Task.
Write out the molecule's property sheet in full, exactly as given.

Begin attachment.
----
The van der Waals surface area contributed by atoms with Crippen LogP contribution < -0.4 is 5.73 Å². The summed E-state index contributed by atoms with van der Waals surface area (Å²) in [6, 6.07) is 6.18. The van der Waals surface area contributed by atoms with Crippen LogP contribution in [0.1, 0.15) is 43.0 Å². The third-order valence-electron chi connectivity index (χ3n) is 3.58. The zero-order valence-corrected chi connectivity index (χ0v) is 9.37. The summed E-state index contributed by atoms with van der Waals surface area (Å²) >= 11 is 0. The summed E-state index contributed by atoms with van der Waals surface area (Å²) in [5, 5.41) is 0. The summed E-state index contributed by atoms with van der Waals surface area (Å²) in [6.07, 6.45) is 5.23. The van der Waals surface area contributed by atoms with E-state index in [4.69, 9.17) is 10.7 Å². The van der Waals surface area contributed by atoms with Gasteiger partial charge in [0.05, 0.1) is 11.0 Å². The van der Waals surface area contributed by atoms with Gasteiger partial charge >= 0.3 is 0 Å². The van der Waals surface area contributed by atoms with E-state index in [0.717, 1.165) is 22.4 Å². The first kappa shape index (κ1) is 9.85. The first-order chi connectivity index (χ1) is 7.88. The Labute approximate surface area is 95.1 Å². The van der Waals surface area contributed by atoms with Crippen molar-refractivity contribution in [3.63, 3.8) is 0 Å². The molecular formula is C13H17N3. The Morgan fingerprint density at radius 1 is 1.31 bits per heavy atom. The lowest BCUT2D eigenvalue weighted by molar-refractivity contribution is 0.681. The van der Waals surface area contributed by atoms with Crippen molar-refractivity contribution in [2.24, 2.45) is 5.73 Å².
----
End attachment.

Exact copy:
The van der Waals surface area contributed by atoms with Crippen LogP contribution < -0.4 is 5.73 Å². The summed E-state index contributed by atoms with van der Waals surface area (Å²) in [6, 6.07) is 6.18. The van der Waals surface area contributed by atoms with Crippen LogP contribution in [0.1, 0.15) is 43.0 Å². The third-order valence-electron chi connectivity index (χ3n) is 3.58. The zero-order valence-corrected chi connectivity index (χ0v) is 9.37. The summed E-state index contributed by atoms with van der Waals surface area (Å²) >= 11 is 0. The summed E-state index contributed by atoms with van der Waals surface area (Å²) in [5, 5.41) is 0. The summed E-state index contributed by atoms with van der Waals surface area (Å²) in [6.07, 6.45) is 5.23. The van der Waals surface area contributed by atoms with E-state index in [4.69, 9.17) is 10.7 Å². The van der Waals surface area contributed by atoms with Gasteiger partial charge in [0.05, 0.1) is 11.0 Å². The van der Waals surface area contributed by atoms with Gasteiger partial charge >= 0.3 is 0 Å². The van der Waals surface area contributed by atoms with E-state index in [0.717, 1.165) is 22.4 Å². The first kappa shape index (κ1) is 9.85. The first-order chi connectivity index (χ1) is 7.88. The Labute approximate surface area is 95.1 Å². The van der Waals surface area contributed by atoms with Crippen molar-refractivity contribution in [3.63, 3.8) is 0 Å². The molecular formula is C13H17N3. The Morgan fingerprint density at radius 1 is 1.31 bits per heavy atom. The lowest BCUT2D eigenvalue weighted by molar-refractivity contribution is 0.681. The van der Waals surface area contributed by atoms with Crippen molar-refractivity contribution in [2.24, 2.45) is 5.73 Å².